Want your own instant camera that prints lo-fi photos on receipt paper? Muth Pierre has published the designs for a build-it-yourself camera called the PolaPi — it’s a standalone compact camera that combines a Raspberry Pi and a thermal printer for a fun DIY instant camera.
Pierre says the PolaPi was inspired by Michael Ciuffo’s PrintSnap camera, a project that made waves online back in December 2014. There have been murmurings of the PrintSnap launching as a Kickstarter campaign, but nothing has materialized as of yet.
So, as an alternative, you can build yourself a similar camera by following Pierre’s PolaPi tutorial, which has been published over at Hackaday.io.
The case of the PolaPi is built of brass angle rods, a lens, glass fiber plates, screws, a switch, and buttons. You’ll also need a Raspberry Pi, a Raspberry Pi camera module, a TFT screen, a thermal printer, a battery, and a power converter for the internal components.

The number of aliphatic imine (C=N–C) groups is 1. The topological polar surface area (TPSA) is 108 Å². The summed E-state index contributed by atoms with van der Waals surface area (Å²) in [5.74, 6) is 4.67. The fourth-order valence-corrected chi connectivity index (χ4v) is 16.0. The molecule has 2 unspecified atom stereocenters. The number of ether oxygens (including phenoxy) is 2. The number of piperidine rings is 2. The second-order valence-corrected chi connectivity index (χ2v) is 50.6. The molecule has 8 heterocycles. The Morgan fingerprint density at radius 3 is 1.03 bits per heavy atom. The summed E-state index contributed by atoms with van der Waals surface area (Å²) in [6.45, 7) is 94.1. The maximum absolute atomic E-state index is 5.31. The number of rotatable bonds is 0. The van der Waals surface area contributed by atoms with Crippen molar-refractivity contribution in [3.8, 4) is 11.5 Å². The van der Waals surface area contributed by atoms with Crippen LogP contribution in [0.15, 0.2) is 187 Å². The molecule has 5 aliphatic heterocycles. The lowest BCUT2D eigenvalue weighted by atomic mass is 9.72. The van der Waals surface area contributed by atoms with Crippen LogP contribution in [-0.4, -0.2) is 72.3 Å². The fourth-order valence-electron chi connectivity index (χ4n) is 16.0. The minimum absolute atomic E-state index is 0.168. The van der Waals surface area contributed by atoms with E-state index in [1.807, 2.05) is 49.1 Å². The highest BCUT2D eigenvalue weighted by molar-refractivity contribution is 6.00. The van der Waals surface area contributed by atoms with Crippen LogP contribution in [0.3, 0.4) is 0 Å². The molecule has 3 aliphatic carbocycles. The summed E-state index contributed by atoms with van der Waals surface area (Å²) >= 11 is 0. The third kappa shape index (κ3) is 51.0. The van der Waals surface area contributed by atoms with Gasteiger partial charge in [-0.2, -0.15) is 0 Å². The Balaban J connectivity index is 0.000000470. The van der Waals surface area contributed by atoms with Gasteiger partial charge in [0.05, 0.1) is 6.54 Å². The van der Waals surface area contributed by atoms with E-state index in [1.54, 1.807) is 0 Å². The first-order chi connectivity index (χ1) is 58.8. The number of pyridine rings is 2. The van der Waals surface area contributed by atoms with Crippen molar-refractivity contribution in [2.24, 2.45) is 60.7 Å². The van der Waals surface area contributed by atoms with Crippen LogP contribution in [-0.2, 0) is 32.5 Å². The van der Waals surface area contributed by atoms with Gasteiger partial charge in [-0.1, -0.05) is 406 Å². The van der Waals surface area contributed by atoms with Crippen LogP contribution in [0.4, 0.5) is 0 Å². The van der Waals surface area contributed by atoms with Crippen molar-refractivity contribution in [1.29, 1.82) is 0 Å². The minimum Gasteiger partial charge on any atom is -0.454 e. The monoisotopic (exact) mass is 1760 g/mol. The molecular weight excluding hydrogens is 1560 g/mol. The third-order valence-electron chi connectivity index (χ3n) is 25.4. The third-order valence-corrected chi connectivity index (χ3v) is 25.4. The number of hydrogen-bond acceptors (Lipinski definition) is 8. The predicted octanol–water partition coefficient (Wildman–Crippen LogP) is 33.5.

Pierre says his goal was to create an affordable camera using easy-to-find parts. Prints are black-and-white, tiny, and low-quality, but they’re cheap and they pop out of the camera in just a few seconds.
After following the diagram and the build instructions, you’ll need to run a Java program on the camera to handle photo capturing and printing. The program continually reads the input from the camera and stores the data in a buffer. When you press the shutter button, the image is processed and sent to the printer.
Here’s a short video showing how the PolaPi works:
If you’d like to try building the PolaPi for yourself, head over to the Hackaday.io tutorial for the diagrams and instructions. You can find the source code for the Java program in this Git repository.